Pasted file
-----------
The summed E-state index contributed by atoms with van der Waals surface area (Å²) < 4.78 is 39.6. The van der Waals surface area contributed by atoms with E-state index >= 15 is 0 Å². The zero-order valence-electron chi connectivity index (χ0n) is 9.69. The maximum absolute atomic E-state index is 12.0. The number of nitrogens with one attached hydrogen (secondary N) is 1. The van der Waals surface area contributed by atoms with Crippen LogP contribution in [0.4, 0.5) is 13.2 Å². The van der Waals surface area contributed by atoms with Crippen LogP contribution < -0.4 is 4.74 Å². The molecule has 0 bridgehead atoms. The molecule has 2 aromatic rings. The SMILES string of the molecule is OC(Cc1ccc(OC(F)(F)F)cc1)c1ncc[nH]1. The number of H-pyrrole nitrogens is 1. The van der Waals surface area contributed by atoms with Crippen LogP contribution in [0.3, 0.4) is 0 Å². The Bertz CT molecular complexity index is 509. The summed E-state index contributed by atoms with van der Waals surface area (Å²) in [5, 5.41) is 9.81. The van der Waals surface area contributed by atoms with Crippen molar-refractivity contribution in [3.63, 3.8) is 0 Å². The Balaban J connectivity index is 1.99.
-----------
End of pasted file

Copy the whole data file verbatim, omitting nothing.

The summed E-state index contributed by atoms with van der Waals surface area (Å²) < 4.78 is 39.6. The van der Waals surface area contributed by atoms with E-state index >= 15 is 0 Å². The zero-order valence-electron chi connectivity index (χ0n) is 9.69. The maximum absolute atomic E-state index is 12.0. The number of nitrogens with one attached hydrogen (secondary N) is 1. The van der Waals surface area contributed by atoms with Crippen LogP contribution in [0.4, 0.5) is 13.2 Å². The van der Waals surface area contributed by atoms with Crippen LogP contribution < -0.4 is 4.74 Å². The molecule has 0 bridgehead atoms. The molecule has 2 aromatic rings. The SMILES string of the molecule is OC(Cc1ccc(OC(F)(F)F)cc1)c1ncc[nH]1. The number of H-pyrrole nitrogens is 1. The van der Waals surface area contributed by atoms with Crippen LogP contribution in [0.3, 0.4) is 0 Å². The Bertz CT molecular complexity index is 509. The summed E-state index contributed by atoms with van der Waals surface area (Å²) in [5, 5.41) is 9.81. The van der Waals surface area contributed by atoms with Crippen molar-refractivity contribution in [3.63, 3.8) is 0 Å². The Balaban J connectivity index is 1.99.